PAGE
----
If there are issues with the story arc, character developement let me know and I'll fix it. But otherwise...

Connie Gillam

La-Tessa said...

Hi AC, thanks for stopping by. Like you, I tend to read a variety. I've only dipped my toe in the YA market, if you count Harry Potter and Twilight- LOL. You will have to reccommend some good one to me.

Hey Ali, great comment. It's one thing to use AA Romance as a marketing tool, but I draw the line when it's used as a containment field, you know?

Jus, you're correct. Good writing is good writing. A good emotional connection is all I need too.

Jeremiah, now would I look to the world real for character inspiration. Of course not! (looking around with a guilty look on my face-lol)

La-Tessa said...

Hi Cyrano, I completely understand what your cp's are going through. Thanks for stopping by. I am so glad to see that most everyone likes to read all across the board.

Ooh Kiayaphd, Octavia Butler is awesome, she wrote some good stuff. I just discover Harry Dresden myself, can I can't get enough of him. Thanks for the other suggestions you included, I will look them up.

Thanks for stopping by Deb, couldn't have said it better.

Carol, you raise a good point about contests. I've often felt like I'm at a disadvantage when I enter contest because even my IR story is very heavily AA influence culturally wise. I enter 3 contest, with one being specifically for AA romance. I got some good comments back, even placed in one. However, I did get several comments back from one that made me believe they gave trouble getting into my story because of the AA characters. I'm with you, a more diverse cast of characters is needed in fiction :-).

Thanks for stopping by Keren, I hope mainstream picks up a few AA stories out there as well. LIke you said, there are certainly some gems out there.

Connie, great comeback- LOL. I've had similar feedback from some cp's and contest judges as well.

Anonymous said...

Tessa, great question. I seek put AA authors, but read any good story. I think book clubs & trusted references can introduce AA authors to those not familiar with their work. As far as marketing an AA author, if the cover & summary catch my attention, I will read it. The summary is the deciding factor of whether or not the book leaves the shelf.

Memphis, TN

Dianna Love said...

Hi Tessa -
I haven't read all the posts, so I hope I'm not being redundant, but I wanted to comment.

When I started with GRW (2001) Carmen Green and Carla Fredd were two AA authors who were both multi published AND had movies made of their books. As a new writer, I read EVERYONE's books and still do. Those were great examples to study on how to write a novel. Even so, I recall Carmen sharing her journey of having something like 17 books and not being able to get an agent.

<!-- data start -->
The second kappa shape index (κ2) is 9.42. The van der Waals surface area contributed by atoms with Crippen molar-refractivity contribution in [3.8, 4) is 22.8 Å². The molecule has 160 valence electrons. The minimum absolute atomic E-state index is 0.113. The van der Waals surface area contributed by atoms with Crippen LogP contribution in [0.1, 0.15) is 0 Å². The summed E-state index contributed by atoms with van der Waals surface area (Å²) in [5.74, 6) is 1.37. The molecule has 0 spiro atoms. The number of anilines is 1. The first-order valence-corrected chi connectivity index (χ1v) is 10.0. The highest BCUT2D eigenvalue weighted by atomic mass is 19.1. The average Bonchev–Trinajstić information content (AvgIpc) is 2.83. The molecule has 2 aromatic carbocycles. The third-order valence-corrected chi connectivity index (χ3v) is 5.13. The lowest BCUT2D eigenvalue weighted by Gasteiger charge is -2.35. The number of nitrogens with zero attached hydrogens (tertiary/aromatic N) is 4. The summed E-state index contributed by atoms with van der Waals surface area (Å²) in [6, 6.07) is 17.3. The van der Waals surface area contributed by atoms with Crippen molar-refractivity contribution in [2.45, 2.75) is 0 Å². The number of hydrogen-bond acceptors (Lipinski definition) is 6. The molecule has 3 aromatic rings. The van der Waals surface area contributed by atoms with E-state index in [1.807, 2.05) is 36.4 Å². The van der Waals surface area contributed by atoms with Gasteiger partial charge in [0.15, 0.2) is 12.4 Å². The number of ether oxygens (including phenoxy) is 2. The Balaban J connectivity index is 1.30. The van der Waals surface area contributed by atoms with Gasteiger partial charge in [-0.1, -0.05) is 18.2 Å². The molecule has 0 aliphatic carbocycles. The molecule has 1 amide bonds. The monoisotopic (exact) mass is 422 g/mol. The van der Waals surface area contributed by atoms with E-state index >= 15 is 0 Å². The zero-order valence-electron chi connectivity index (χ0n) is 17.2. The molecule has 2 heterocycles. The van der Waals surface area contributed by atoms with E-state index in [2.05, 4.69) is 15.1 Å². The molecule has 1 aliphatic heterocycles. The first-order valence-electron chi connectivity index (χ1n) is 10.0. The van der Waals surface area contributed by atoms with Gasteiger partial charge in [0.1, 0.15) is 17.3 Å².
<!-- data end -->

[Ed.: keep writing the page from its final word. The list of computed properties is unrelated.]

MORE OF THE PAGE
I was appalled. How could anyone be that successful in writing and not be "sought after."

It was my first introduction to how limited some readers - and industry professionals - were with regard to fiction novels. I think we'll see an upswing in AA novels, but I also believe it will be when publishers blend those novels in with other similar genres and not separate them according to ethnic tags. I honestly believe that if they just put the books in romance, women's fiction, mystery, paranormal or whatever category the public is crying for those novels will stand on their own and build a readership.

Many people had no idea Alex Cross (James Patterson novels) was black at first. It goes to show that without designating a book as AA, Asian or any other group it will be read by the mass audience.

Thanks for sharing your journey in this business and thank goodness for great AA authors like Carmen, Carla and the others who have persevered to bring us terrific stories. I read everything I can get my hands on and have never stopped to think about who wrote it.

Linsey Lanier said...

Excellent, excellent post, La-Tessa. I very much agree that a good story is a good story. And I prefer to categorize people by who they are, not their race. I like good people who are kind and generous, and of course, I have a special affinity for writers. White or black or anything else, we have a connection that just doesn't exist with non-writers.

The writers Tami mentioned are all terrific. Adrianne Byrd gave me a great critique at a March workshop several years ago. Love her!

I can't believe Carol got that comment from a judge for using an AA receptionist. I just finished a book about a cop in Chicago, and felt I had to put racial diversity in it to be true to reality. The cop's chief assistant is AA, and (I hope) endearing.


La-Tessa said...

Thanks to everyone who stopped by and participated in the conversation with me. I think it was a great dialoge.

Anonymous said...

I am at the upper end of "younger," hee, but I am still open-minded when it comes to romance. Love is love, no matter the color. :)

Nicki Salcedo said...

I'm always late to the party, but I had to chime in. First of all, thank you for blogging with us. Two, thank you for bringing up an excellent issue. I have a long tirade inside of me, but will tell you a short one instead.

My heroine wears black all the time. The novel is not a paranormal or futuristic, but it is actually Southern Lit. And this was my effort to make the heroine "blacker" -- a wardrobe change! Oh, my not so subtle way of biting my thumb at the industry. :-)

I hope more people read outside of color and genre lines. Thanks again and we hope to see you soon!